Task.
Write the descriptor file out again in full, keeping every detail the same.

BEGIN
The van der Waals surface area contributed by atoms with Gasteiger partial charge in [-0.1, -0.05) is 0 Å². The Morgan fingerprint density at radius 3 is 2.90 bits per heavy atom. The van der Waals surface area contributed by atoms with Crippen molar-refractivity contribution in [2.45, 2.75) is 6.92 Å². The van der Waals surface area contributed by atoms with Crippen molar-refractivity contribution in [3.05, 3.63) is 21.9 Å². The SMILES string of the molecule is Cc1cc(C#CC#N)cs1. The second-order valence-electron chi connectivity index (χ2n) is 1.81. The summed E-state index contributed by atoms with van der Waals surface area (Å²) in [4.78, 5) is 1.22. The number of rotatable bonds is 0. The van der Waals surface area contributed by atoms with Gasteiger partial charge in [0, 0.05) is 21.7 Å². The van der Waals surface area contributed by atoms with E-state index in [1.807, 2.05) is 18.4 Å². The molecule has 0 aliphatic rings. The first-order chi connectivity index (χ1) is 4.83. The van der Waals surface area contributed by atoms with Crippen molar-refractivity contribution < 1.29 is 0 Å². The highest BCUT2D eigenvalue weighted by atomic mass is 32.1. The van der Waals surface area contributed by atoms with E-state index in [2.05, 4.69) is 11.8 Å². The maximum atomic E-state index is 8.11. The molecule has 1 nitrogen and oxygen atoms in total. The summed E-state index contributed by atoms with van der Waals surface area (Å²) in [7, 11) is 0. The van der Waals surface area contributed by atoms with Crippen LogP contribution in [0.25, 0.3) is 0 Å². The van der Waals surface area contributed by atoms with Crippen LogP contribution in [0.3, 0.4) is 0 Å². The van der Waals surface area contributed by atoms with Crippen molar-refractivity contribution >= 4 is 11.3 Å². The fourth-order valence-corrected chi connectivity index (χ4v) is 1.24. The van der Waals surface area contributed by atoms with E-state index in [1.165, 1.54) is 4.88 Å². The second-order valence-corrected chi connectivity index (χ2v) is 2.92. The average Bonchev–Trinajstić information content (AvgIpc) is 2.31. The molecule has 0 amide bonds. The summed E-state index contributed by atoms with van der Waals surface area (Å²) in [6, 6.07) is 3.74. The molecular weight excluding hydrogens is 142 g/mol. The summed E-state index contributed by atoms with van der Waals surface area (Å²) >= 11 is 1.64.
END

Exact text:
The van der Waals surface area contributed by atoms with Gasteiger partial charge in [-0.1, -0.05) is 0 Å². The Morgan fingerprint density at radius 3 is 2.90 bits per heavy atom. The van der Waals surface area contributed by atoms with Crippen molar-refractivity contribution in [2.45, 2.75) is 6.92 Å². The van der Waals surface area contributed by atoms with Crippen molar-refractivity contribution in [3.05, 3.63) is 21.9 Å². The SMILES string of the molecule is Cc1cc(C#CC#N)cs1. The second-order valence-electron chi connectivity index (χ2n) is 1.81. The summed E-state index contributed by atoms with van der Waals surface area (Å²) in [4.78, 5) is 1.22. The number of rotatable bonds is 0. The van der Waals surface area contributed by atoms with Gasteiger partial charge in [0, 0.05) is 21.7 Å². The van der Waals surface area contributed by atoms with E-state index in [1.807, 2.05) is 18.4 Å². The molecule has 0 aliphatic rings. The first-order chi connectivity index (χ1) is 4.83. The van der Waals surface area contributed by atoms with Crippen molar-refractivity contribution < 1.29 is 0 Å². The highest BCUT2D eigenvalue weighted by atomic mass is 32.1. The van der Waals surface area contributed by atoms with E-state index in [2.05, 4.69) is 11.8 Å². The maximum atomic E-state index is 8.11. The molecule has 1 nitrogen and oxygen atoms in total. The summed E-state index contributed by atoms with van der Waals surface area (Å²) in [7, 11) is 0. The van der Waals surface area contributed by atoms with Crippen LogP contribution in [0.25, 0.3) is 0 Å². The van der Waals surface area contributed by atoms with Crippen LogP contribution in [0.3, 0.4) is 0 Å². The van der Waals surface area contributed by atoms with Crippen molar-refractivity contribution >= 4 is 11.3 Å². The fourth-order valence-corrected chi connectivity index (χ4v) is 1.24. The van der Waals surface area contributed by atoms with E-state index in [1.165, 1.54) is 4.88 Å². The second-order valence-corrected chi connectivity index (χ2v) is 2.92. The average Bonchev–Trinajstić information content (AvgIpc) is 2.31. The molecule has 0 amide bonds. The summed E-state index contributed by atoms with van der Waals surface area (Å²) in [6, 6.07) is 3.74. The molecular weight excluding hydrogens is 142 g/mol. The summed E-state index contributed by atoms with van der Waals surface area (Å²) >= 11 is 1.64.